Most scrapyards work on a much smaller scale than Schnitzer, running small lots along highways. At least 46 auto scrappers currently operate in Portland, according to state records.
As long as people are buying new cars and getting rid of old ones, scrapyards have a vibrant market. Scrap industries—metal, plastics and other scrappers—employ more than 13,000 workers statewide. They're more environmentally sound than sending cars to the dump or starting over again from iron ore.
But scrap metal can be a dirty business.
Inside the yards, workers remove tires from vehicle frames. Some cars can be repaired well enough to get back on the road, and parts are salvaged. But the rest end up as fist-sized blocks of recycled metal. The cars are put through a shredder that can quickly turn them back into raw materials.
Before the cars are zipped through the shredder—which can separate the metal from plastics and upholstery in less than 30 seconds—the oils, antifreeze, battery fluid and gasoline are drained from the vehicles. Some of these can be recycled or treated as hazardous waste.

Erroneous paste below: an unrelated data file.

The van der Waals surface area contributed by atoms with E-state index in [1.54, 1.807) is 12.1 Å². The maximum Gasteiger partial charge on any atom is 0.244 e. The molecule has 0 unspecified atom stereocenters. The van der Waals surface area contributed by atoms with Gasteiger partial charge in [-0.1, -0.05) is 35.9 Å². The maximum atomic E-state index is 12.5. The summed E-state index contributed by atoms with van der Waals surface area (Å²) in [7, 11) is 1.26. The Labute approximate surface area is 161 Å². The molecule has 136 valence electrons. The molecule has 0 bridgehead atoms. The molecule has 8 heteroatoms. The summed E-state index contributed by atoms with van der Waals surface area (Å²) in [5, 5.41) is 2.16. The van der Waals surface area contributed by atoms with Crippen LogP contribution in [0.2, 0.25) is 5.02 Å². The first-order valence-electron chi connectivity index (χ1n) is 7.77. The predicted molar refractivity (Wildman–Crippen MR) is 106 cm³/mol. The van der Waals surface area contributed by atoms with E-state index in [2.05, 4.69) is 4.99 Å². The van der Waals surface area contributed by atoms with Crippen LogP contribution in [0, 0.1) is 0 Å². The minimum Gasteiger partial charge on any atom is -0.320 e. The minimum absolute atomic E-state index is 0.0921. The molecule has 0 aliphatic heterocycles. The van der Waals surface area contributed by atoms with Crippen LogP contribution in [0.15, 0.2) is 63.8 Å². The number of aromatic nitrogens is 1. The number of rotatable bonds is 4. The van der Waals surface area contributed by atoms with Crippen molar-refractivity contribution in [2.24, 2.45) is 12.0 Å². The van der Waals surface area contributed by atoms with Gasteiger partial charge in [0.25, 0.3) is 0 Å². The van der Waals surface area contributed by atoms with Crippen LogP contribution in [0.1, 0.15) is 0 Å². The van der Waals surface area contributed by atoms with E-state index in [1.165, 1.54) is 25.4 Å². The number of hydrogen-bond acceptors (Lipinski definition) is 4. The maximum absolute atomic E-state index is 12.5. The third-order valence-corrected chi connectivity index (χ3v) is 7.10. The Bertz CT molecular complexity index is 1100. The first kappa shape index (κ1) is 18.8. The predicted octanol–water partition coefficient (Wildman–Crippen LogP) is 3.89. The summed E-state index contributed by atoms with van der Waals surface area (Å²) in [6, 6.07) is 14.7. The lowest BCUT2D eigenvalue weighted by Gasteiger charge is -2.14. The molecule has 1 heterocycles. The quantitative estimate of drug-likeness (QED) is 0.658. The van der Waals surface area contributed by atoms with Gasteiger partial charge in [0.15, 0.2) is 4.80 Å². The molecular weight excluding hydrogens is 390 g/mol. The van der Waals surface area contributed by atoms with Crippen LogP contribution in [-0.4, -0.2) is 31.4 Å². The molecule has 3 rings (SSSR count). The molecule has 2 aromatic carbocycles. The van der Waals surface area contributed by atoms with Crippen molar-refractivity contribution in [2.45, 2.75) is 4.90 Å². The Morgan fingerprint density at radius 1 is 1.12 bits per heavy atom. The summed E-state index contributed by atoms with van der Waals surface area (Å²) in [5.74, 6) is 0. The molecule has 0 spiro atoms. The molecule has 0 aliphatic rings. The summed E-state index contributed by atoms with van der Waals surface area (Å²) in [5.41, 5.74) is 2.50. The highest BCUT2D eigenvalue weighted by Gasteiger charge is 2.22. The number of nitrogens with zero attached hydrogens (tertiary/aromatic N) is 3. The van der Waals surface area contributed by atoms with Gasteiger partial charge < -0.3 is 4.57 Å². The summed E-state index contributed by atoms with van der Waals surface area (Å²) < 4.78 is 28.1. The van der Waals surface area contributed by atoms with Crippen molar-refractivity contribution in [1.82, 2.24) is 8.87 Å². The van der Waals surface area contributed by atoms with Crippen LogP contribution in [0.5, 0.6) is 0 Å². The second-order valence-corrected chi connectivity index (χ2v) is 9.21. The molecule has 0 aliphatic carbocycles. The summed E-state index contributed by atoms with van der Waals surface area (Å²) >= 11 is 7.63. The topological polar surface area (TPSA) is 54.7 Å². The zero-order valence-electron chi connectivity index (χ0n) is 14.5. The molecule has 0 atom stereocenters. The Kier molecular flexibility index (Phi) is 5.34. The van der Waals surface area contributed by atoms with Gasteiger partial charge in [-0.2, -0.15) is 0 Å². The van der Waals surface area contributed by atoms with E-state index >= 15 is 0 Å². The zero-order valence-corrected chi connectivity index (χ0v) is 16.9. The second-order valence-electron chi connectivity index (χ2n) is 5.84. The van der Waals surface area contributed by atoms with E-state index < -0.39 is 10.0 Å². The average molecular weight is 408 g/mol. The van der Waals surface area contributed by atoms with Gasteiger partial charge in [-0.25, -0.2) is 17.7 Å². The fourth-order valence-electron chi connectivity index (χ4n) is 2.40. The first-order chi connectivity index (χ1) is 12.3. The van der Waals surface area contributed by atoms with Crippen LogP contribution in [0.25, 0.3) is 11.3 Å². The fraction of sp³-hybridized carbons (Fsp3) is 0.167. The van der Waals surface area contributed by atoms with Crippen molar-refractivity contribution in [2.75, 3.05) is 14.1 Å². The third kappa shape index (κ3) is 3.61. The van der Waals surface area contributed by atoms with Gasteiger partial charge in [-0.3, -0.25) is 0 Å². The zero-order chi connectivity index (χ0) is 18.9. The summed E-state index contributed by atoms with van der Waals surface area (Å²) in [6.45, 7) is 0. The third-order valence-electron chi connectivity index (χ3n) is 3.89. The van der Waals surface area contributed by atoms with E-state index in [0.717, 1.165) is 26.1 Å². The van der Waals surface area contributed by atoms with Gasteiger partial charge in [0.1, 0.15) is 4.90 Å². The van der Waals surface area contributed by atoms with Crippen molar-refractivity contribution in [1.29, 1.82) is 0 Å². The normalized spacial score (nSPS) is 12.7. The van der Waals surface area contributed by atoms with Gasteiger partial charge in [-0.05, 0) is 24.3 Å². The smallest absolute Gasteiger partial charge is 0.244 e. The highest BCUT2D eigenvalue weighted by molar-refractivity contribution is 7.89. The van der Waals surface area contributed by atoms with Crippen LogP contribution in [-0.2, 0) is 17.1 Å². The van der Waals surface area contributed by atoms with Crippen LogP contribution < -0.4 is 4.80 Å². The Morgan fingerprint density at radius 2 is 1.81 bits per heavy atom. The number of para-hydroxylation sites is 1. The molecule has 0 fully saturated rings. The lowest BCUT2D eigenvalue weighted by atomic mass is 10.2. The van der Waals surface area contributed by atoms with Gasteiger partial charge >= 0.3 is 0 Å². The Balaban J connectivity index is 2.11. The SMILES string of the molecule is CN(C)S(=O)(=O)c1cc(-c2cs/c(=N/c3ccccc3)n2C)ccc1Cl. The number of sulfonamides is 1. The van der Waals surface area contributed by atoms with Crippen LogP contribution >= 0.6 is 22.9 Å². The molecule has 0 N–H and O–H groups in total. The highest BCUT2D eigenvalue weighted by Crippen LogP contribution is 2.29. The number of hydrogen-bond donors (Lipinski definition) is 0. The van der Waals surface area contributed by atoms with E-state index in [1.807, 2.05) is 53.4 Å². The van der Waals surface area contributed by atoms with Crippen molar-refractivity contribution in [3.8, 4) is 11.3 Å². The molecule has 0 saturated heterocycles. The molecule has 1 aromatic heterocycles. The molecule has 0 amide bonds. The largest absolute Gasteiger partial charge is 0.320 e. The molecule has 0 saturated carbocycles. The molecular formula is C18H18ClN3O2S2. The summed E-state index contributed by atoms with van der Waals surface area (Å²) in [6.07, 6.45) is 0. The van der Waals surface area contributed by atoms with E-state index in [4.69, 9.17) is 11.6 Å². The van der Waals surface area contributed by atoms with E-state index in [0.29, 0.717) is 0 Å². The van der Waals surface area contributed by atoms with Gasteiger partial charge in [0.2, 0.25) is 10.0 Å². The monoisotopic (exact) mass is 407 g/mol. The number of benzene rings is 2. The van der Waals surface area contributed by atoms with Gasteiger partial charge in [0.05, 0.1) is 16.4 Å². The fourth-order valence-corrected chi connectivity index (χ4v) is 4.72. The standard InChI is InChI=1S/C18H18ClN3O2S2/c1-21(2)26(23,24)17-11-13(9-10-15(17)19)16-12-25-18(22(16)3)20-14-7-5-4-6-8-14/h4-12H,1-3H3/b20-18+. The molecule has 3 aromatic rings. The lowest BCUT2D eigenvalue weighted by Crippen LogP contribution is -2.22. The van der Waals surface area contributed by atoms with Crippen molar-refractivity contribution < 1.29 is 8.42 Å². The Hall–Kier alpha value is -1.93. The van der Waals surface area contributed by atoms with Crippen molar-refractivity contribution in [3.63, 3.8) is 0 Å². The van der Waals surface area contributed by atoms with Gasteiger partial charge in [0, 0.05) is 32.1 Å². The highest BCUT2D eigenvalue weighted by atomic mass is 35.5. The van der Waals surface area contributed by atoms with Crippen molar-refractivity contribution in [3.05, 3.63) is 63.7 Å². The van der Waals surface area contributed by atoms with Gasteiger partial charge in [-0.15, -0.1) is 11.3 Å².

Either way, they must be carefully stored. They're toxic. Windshield fluid can have the additional danger of being particularly flammable. Batteries can contain lead. Old switches can be full of mercury.
DEQ advises that the work of removing the hazardous chemicals should be done indoors, or at least on a paved or concrete surface—something that prevents chemicals from leaking into the soil. If done outside, the state handbook for scrapyards recommends working under a roof.
Into this world stepped Moyata "Mo" Anotta.
People who've met him describe a gregarious 36-year-old who dresses in hoodies and flip-flops but drives a Cadillac Escalade SUV. He operates NW Metals and says his father owns it.
In 2013, records show, he opened a scrapyard—called Parkrose Auto Recycling—along the Columbia Slough in Northeast Portland, amid warehouses and office parks.
Other scrapyard operators sensed something amiss.
The business owners get to know each other because smaller scrapyards sometimes sell their cars to bigger operations, who can then sell to foreign markets in bulk.
Anotta sold some cars to Metro Metals Northwest, which is big enough to export metal directly from the Port of Vancouver.
The heavier the totaled car the more valuable it is, because more weight means more metal to be sold off and recycled. Metro Metals Northwest president and CEO Victor Winkler says on multiple occasions, his employees found rocks in the trunks of cars Anotta had brought in—an apparent attempt to cheat the scales.
Anotta blamed his employees, Winkler recalled.
"We asked him no longer to come in here; we didn't want to do business with him," says Winkler. "Our guys check everything. If they pull that kind of stunt, we just won't buy from him." (Anotta disputes the account, saying he terminated the relationship.)